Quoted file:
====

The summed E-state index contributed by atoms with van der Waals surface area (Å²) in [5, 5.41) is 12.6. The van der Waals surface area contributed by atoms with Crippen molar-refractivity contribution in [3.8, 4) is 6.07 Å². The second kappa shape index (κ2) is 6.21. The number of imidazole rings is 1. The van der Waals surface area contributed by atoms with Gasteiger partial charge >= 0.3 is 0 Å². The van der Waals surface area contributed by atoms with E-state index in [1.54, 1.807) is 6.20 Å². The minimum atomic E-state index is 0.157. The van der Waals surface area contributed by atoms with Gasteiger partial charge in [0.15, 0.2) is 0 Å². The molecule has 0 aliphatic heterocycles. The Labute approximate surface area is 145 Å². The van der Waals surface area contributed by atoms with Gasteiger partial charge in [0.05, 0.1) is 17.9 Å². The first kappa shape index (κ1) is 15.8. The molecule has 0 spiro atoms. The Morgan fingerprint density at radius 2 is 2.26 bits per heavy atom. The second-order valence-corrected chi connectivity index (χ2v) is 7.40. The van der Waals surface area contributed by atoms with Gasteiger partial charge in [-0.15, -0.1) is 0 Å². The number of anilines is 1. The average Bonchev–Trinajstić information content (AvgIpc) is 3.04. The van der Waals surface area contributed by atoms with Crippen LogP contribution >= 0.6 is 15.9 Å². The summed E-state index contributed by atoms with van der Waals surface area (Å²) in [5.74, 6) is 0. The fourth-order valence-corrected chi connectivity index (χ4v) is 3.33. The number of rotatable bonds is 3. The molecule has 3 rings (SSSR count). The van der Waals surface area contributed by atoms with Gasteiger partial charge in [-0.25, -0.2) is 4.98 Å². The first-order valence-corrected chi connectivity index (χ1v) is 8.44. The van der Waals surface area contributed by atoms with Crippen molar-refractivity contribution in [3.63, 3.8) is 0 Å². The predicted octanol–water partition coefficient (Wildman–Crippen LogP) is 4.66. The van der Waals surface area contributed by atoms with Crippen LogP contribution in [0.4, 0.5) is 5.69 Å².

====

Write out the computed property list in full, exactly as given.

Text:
The summed E-state index contributed by atoms with van der Waals surface area (Å²) in [5, 5.41) is 12.6. The van der Waals surface area contributed by atoms with Crippen molar-refractivity contribution in [3.8, 4) is 6.07 Å². The second kappa shape index (κ2) is 6.21. The number of imidazole rings is 1. The van der Waals surface area contributed by atoms with Gasteiger partial charge >= 0.3 is 0 Å². The van der Waals surface area contributed by atoms with E-state index in [1.54, 1.807) is 6.20 Å². The minimum atomic E-state index is 0.157. The van der Waals surface area contributed by atoms with Gasteiger partial charge in [0.15, 0.2) is 0 Å². The molecule has 0 aliphatic heterocycles. The Labute approximate surface area is 145 Å². The van der Waals surface area contributed by atoms with Gasteiger partial charge in [0.05, 0.1) is 17.9 Å². The first kappa shape index (κ1) is 15.8. The molecule has 0 spiro atoms. The Morgan fingerprint density at radius 2 is 2.26 bits per heavy atom. The second-order valence-corrected chi connectivity index (χ2v) is 7.40. The van der Waals surface area contributed by atoms with Gasteiger partial charge in [-0.15, -0.1) is 0 Å². The number of anilines is 1. The average Bonchev–Trinajstić information content (AvgIpc) is 3.04. The van der Waals surface area contributed by atoms with Crippen LogP contribution >= 0.6 is 15.9 Å². The summed E-state index contributed by atoms with van der Waals surface area (Å²) in [5.74, 6) is 0. The fourth-order valence-corrected chi connectivity index (χ4v) is 3.33. The number of rotatable bonds is 3. The molecule has 3 rings (SSSR count). The van der Waals surface area contributed by atoms with Gasteiger partial charge in [-0.25, -0.2) is 4.98 Å². The first-order valence-corrected chi connectivity index (χ1v) is 8.44. The van der Waals surface area contributed by atoms with Crippen molar-refractivity contribution in [3.63, 3.8) is 0 Å². The predicted octanol–water partition coefficient (Wildman–Crippen LogP) is 4.66. The van der Waals surface area contributed by atoms with Crippen LogP contribution in [0.4, 0.5) is 5.69 Å².